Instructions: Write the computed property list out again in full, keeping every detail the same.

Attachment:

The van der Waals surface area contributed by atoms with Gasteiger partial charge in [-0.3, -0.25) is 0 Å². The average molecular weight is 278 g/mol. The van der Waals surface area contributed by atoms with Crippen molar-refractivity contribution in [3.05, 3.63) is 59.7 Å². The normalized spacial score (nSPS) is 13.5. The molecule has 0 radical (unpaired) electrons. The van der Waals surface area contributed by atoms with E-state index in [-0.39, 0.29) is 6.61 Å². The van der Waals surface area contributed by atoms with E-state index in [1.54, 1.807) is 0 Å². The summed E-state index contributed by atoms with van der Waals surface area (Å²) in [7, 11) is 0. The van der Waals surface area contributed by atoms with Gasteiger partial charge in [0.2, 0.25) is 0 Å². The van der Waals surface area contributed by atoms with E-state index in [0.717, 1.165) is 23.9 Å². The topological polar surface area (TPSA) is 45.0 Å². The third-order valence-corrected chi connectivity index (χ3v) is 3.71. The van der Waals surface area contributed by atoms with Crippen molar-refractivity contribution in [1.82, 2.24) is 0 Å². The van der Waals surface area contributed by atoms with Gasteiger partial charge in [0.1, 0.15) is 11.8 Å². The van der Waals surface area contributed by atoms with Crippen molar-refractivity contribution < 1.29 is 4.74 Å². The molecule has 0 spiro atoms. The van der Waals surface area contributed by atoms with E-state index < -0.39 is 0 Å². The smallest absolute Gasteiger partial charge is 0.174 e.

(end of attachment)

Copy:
The van der Waals surface area contributed by atoms with Gasteiger partial charge in [-0.3, -0.25) is 0 Å². The average molecular weight is 278 g/mol. The van der Waals surface area contributed by atoms with Crippen molar-refractivity contribution in [3.05, 3.63) is 59.7 Å². The normalized spacial score (nSPS) is 13.5. The molecule has 0 radical (unpaired) electrons. The van der Waals surface area contributed by atoms with E-state index in [-0.39, 0.29) is 6.61 Å². The van der Waals surface area contributed by atoms with E-state index in [1.54, 1.807) is 0 Å². The summed E-state index contributed by atoms with van der Waals surface area (Å²) in [7, 11) is 0. The van der Waals surface area contributed by atoms with Gasteiger partial charge in [0.2, 0.25) is 0 Å². The van der Waals surface area contributed by atoms with E-state index in [0.717, 1.165) is 23.9 Å². The topological polar surface area (TPSA) is 45.0 Å². The third-order valence-corrected chi connectivity index (χ3v) is 3.71. The van der Waals surface area contributed by atoms with Crippen molar-refractivity contribution in [1.82, 2.24) is 0 Å². The van der Waals surface area contributed by atoms with Gasteiger partial charge in [0.1, 0.15) is 11.8 Å². The van der Waals surface area contributed by atoms with Crippen molar-refractivity contribution < 1.29 is 4.74 Å². The molecule has 0 spiro atoms. The van der Waals surface area contributed by atoms with E-state index < -0.39 is 0 Å². The smallest absolute Gasteiger partial charge is 0.174 e.